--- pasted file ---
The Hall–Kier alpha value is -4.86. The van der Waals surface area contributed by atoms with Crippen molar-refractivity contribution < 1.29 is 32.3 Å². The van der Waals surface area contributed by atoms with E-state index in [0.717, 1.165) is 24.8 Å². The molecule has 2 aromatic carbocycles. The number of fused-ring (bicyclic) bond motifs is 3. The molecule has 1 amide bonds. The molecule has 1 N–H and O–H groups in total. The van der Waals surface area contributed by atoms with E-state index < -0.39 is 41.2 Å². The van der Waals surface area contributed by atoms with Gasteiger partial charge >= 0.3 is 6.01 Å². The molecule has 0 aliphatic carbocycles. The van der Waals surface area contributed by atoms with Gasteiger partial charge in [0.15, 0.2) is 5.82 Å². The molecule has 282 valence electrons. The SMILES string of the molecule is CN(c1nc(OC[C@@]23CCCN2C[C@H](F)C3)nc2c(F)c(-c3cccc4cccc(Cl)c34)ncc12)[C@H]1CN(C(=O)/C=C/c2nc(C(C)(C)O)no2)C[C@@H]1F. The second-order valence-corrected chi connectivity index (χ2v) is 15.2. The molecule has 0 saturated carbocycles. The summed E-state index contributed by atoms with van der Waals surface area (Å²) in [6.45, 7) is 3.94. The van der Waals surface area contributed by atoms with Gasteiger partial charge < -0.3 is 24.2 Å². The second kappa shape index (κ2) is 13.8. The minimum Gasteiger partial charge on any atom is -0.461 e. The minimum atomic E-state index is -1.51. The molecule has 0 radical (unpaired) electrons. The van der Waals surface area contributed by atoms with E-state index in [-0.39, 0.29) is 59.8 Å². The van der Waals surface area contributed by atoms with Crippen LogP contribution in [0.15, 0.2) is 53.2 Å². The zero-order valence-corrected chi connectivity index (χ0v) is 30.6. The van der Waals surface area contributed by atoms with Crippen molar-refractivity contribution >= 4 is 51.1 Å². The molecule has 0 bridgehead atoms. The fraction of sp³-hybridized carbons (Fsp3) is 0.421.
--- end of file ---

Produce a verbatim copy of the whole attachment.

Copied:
The Hall–Kier alpha value is -4.86. The van der Waals surface area contributed by atoms with Crippen molar-refractivity contribution < 1.29 is 32.3 Å². The van der Waals surface area contributed by atoms with E-state index in [0.717, 1.165) is 24.8 Å². The molecule has 2 aromatic carbocycles. The number of fused-ring (bicyclic) bond motifs is 3. The molecule has 1 amide bonds. The molecule has 1 N–H and O–H groups in total. The van der Waals surface area contributed by atoms with E-state index < -0.39 is 41.2 Å². The van der Waals surface area contributed by atoms with Gasteiger partial charge >= 0.3 is 6.01 Å². The molecule has 0 aliphatic carbocycles. The van der Waals surface area contributed by atoms with Gasteiger partial charge in [0.15, 0.2) is 5.82 Å². The molecule has 282 valence electrons. The SMILES string of the molecule is CN(c1nc(OC[C@@]23CCCN2C[C@H](F)C3)nc2c(F)c(-c3cccc4cccc(Cl)c34)ncc12)[C@H]1CN(C(=O)/C=C/c2nc(C(C)(C)O)no2)C[C@@H]1F. The second-order valence-corrected chi connectivity index (χ2v) is 15.2. The molecule has 0 saturated carbocycles. The summed E-state index contributed by atoms with van der Waals surface area (Å²) in [6.45, 7) is 3.94. The van der Waals surface area contributed by atoms with Gasteiger partial charge < -0.3 is 24.2 Å². The second kappa shape index (κ2) is 13.8. The minimum Gasteiger partial charge on any atom is -0.461 e. The minimum atomic E-state index is -1.51. The molecule has 0 radical (unpaired) electrons. The van der Waals surface area contributed by atoms with E-state index in [-0.39, 0.29) is 59.8 Å². The van der Waals surface area contributed by atoms with Crippen LogP contribution in [0.15, 0.2) is 53.2 Å². The zero-order valence-corrected chi connectivity index (χ0v) is 30.6. The van der Waals surface area contributed by atoms with Crippen molar-refractivity contribution >= 4 is 51.1 Å². The molecule has 0 bridgehead atoms. The fraction of sp³-hybridized carbons (Fsp3) is 0.421.